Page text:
expansion of the acronym see The OAM Acronym Soup [15].
o Operations System (OS): A system that performs the functions that o Operations System (OS): A system that performs the functions that
support processing of information related to operations, support processing of information related to operations,
administration, maintenance, and provisioning (OAM&P) (see The OAM administration, maintenance, and provisioning (OAM&P) (see The OAM
Acronym Soup [13]) for the networks, including surveillance and Acronym Soup [15]) for the networks, including surveillance and
testing functions to support customer access maintenance. See testing functions to support customer access maintenance. See
ITU-T M.3010 [9]. ITU-T M.3010 [11].
o Signaling Communication Network (SCN): A DCN supporting control o Signaling Communication Network (SCN): A DCN supporting control
plane communication is referred to as a Signaling Communication plane communication is referred to as a Signaling Communication
Network (SCN). See ITU-T G.7712 [7]. Network (SCN). See ITU-T G.7712 [7].
o Signaling Communication Channel (SCC): A CCh dedicated for control o Signaling Communication Channel (SCC): A CCh dedicated for control
plane communications. The SCC may be used for GMPLS/ASON plane communications. The SCC may be used for GMPLS/ASON
signaling and/or other control plane messages (e.g., routing signaling and/or other control plane messages (e.g., routing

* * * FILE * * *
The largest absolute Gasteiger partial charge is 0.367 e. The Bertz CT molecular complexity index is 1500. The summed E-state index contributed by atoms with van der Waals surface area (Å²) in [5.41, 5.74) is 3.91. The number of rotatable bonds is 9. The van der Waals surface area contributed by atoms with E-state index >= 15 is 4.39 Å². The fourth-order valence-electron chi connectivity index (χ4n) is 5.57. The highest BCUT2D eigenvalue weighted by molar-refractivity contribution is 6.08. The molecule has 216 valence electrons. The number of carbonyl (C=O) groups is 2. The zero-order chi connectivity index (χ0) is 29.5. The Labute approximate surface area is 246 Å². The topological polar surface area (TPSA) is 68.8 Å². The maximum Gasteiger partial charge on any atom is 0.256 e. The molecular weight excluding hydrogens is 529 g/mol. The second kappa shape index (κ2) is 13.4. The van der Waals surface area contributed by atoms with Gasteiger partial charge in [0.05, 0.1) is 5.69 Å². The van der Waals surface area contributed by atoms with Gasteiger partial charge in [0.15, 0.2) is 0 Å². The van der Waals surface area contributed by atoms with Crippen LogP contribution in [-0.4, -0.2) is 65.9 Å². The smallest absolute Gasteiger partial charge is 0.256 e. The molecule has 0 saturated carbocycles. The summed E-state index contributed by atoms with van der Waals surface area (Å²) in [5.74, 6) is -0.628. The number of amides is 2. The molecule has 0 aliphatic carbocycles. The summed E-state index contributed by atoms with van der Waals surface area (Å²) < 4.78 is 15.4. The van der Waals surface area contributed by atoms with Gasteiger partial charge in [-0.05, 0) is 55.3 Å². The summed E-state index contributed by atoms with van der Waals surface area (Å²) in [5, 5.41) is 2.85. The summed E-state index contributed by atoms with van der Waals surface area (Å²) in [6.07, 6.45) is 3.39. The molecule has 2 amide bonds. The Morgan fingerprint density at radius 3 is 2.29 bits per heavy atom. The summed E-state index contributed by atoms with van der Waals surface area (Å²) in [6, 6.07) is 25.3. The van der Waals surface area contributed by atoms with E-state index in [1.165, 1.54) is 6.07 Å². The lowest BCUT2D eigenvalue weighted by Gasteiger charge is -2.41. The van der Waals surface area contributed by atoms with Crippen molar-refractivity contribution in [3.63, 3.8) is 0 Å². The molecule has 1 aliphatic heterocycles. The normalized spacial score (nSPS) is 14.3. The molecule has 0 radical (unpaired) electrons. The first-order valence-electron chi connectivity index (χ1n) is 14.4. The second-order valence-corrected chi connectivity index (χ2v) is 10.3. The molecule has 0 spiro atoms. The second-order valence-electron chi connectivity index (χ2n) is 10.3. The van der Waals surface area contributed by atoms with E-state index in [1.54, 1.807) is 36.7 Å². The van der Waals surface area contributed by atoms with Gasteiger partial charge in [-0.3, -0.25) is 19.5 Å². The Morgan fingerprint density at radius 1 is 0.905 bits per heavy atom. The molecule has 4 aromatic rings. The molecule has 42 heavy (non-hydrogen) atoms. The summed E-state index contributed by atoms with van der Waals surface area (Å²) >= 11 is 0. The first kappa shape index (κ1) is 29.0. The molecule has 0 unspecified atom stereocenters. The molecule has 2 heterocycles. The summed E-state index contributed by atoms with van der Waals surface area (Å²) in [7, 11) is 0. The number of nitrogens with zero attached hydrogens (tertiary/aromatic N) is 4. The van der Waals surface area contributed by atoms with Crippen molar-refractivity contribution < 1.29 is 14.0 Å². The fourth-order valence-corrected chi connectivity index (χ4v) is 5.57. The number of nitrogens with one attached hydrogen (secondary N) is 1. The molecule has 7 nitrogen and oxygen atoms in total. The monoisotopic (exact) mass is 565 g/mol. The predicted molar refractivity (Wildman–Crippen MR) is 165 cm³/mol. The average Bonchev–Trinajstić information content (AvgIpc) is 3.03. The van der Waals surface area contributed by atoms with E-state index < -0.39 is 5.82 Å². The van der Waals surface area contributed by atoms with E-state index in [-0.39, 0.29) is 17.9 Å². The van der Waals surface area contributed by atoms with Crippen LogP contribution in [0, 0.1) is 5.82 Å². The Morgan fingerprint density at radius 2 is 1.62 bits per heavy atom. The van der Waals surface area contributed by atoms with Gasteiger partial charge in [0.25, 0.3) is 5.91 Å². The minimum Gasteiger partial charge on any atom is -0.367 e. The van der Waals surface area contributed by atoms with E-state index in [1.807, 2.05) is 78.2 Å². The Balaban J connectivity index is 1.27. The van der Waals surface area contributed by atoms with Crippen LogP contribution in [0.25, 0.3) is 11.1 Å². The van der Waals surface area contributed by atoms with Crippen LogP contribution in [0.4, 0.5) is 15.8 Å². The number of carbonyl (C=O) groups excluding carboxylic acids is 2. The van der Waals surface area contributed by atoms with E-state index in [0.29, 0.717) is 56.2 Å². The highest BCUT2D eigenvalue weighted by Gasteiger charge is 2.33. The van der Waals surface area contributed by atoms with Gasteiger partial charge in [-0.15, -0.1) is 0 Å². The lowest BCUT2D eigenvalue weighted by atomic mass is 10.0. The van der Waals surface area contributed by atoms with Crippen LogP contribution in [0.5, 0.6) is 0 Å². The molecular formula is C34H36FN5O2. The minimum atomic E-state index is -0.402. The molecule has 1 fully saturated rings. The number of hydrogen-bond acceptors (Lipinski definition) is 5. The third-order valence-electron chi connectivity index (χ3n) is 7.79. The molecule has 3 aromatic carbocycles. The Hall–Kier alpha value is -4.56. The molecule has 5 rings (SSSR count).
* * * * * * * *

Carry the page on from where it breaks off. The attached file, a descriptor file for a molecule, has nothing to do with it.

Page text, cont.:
messages). See ITU-T G.7712 [7]. messages). See ITU-T G.7712 [7].
2. Management Architecture 2. Management Architecture
The management of the MPLS-TP network could be based on a multi- The management of the MPLS-TP network could be based on a multi-
tiered distributed management systems, for example as described in tiered distributed management systems, for example as described in
ITU-T M.3010 [9] and ITU-T M.3060/Y.2401 [10]. Each tier provides a ITU-T M.3010 [11] and ITU-T M.3060/Y.2401 [12]. Each tier provides a
predefined level of network management capabilities. The lowest tier predefined level of network management capabilities. The lowest tier
of this organization model includes the MPLS-TP Network Element that of this organization model includes the MPLS-TP Network Element that
provides the transport service and the Operations System (OS) at the provides the transport service and the Operations System (OS) at the
Element Management Level. The Management Application Function (MAF) Element Management Level. The Management Application Function (MAF)
within the NEs and OSs provides the management support. The MAF at within the NEs and OSs provides the management support. The MAF at
each entity can include agents only, managers only, or both agents each entity can include agents only, managers only, or both agents